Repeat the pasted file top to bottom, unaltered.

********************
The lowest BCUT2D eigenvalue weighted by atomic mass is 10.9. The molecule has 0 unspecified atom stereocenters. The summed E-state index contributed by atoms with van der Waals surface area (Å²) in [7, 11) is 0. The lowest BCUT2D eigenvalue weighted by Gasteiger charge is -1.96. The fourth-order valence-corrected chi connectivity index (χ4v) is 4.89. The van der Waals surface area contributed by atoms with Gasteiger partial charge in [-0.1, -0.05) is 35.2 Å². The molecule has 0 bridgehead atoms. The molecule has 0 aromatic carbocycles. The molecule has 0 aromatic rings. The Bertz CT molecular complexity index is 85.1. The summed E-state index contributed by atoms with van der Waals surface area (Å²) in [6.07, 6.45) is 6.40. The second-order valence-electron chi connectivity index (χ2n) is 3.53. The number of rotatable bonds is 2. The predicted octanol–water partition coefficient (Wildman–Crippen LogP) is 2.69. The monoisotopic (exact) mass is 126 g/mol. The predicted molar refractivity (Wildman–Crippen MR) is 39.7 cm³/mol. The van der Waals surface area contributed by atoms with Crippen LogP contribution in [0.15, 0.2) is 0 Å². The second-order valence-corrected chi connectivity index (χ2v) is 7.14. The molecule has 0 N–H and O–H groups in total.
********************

The lowest BCUT2D eigenvalue weighted by atomic mass is 10.9. The molecule has 0 unspecified atom stereocenters. The summed E-state index contributed by atoms with van der Waals surface area (Å²) in [7, 11) is 0. The lowest BCUT2D eigenvalue weighted by Gasteiger charge is -1.96. The fourth-order valence-corrected chi connectivity index (χ4v) is 4.89. The van der Waals surface area contributed by atoms with Gasteiger partial charge in [-0.1, -0.05) is 35.2 Å². The molecule has 0 bridgehead atoms. The molecule has 0 aromatic carbocycles. The molecule has 0 aromatic rings. The Bertz CT molecular complexity index is 85.1. The summed E-state index contributed by atoms with van der Waals surface area (Å²) in [6.07, 6.45) is 6.40. The second-order valence-electron chi connectivity index (χ2n) is 3.53. The number of rotatable bonds is 2. The predicted octanol–water partition coefficient (Wildman–Crippen LogP) is 2.69. The monoisotopic (exact) mass is 126 g/mol. The predicted molar refractivity (Wildman–Crippen MR) is 39.7 cm³/mol. The van der Waals surface area contributed by atoms with Crippen LogP contribution in [0.15, 0.2) is 0 Å². The second-order valence-corrected chi connectivity index (χ2v) is 7.14. The molecule has 0 N–H and O–H groups in total.